Have students make a small question mark in their book beside any word they do not understand or cannot pronounce. These can be addressed in the discussion that follows.
Reflect on the Reading Strategy
- Ask students what words, if any, they marked in their book. Use this opportunity to model how they can read these words using decoding strategies and context clues.
- Think-aloud: As I read, I continued to create pictures in my mind about the pairs of opposites in the book. When I read page 11, I pictured the turtle moving slowly across the grass. I know that the turtle moves in an opposite way from the rabbit on page 10. I pictured the rabbit hopping quickly into the bushes. Picturing the images in my mind helped me understand and enjoy reading the information the author wanted me to learn.
- Independent practice: Have students complete the visualize worksheet. If time allows, discuss their answers.
Reflect on the Comprehension Skill
Discussion: Discuss the author's purpose through the end of the book. Have students write teach on the inside front cover of the book. Invite them to write or draw the opposite pairs taught in the book on the inside back cover of their book.
- Enduring understanding: In this story, you learned many different opposites. Now that you know this information, why do you think it might be helpful to know these words?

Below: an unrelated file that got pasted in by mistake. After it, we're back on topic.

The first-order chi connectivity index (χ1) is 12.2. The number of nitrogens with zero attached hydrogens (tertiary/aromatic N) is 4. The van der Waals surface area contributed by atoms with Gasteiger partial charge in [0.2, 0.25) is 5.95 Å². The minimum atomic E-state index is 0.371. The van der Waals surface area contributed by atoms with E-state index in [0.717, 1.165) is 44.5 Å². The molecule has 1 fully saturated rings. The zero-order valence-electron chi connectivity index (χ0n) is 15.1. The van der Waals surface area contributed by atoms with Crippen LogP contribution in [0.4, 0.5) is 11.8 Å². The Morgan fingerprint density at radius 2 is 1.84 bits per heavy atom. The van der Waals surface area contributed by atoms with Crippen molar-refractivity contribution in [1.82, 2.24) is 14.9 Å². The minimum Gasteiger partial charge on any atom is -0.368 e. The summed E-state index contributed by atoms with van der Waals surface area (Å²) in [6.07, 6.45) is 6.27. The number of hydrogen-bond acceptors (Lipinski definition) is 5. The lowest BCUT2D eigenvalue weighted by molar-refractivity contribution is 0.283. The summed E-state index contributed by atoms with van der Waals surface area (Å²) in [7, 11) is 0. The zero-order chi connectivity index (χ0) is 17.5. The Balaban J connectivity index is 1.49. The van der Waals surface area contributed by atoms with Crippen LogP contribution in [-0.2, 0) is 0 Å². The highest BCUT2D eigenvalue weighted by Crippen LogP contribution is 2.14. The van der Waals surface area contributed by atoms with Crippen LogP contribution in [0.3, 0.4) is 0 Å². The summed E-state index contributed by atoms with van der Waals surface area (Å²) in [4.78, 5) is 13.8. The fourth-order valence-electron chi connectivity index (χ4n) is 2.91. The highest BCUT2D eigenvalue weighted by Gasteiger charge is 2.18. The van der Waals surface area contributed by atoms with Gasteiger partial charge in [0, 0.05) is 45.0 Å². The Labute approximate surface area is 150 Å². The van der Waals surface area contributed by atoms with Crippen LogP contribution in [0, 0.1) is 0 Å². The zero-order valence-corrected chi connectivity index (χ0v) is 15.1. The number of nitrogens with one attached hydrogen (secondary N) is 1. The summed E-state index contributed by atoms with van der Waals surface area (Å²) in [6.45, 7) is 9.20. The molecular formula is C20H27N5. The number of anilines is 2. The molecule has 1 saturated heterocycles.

Phonological Awareness: Word awareness
- Say the following phrase aloud: I am happy. Say the phrase again, clapping each word as you say it aloud. Explain that you said three words. Have students repeat the process with you.
- Explain to students that each clap represents a word. Point out that words in a sentence are separated by little pauses as they are read aloud. The pauses help listeners know where one word ends and a new word begins.
- Say: You are happy, too aloud to students, emphasizing each word in the sentence. Then have students clap each word in the sentence as they say it aloud with you. Ask them to identify the number of words in the sentence (4).
- Check for understanding: Say additional sentences aloud that contain one-syllable words. Have students clap and count the number of words together.
Phonics: Initial consonant Ss
- Write the word sad on the board and say it aloud with students.
- Have students say the /s/ sound aloud. Then run your finger under the letters in the word as students say the whole word aloud. Ask students to identify which letter represents the /s/ sound in the word sad.
- Check for understanding: Write the following words that begin with the /s/ sound on the board, leaving off the initial consonant: see, sat, sip. Say each word, one at a time, and have volunteers come to the board and add the initial Ss to each word.
- Independent practice: Introduce, explain, and have students complete the initial consonant Ss worksheet. If time allows, discuss their answers.
Grammar and Mechanics: Periods
- Write the following sentence on the board: This is up. Read the sentence aloud with students. Explain that every sentence has a signal at the end so readers will know when to stop reading. Ask a volunteer to come to the board and point to this signal at the end of the sentence.
- Explain that the signal is called a period. Have students say the word aloud. Point out that the period is like a stop sign because it tells readers when to stop reading.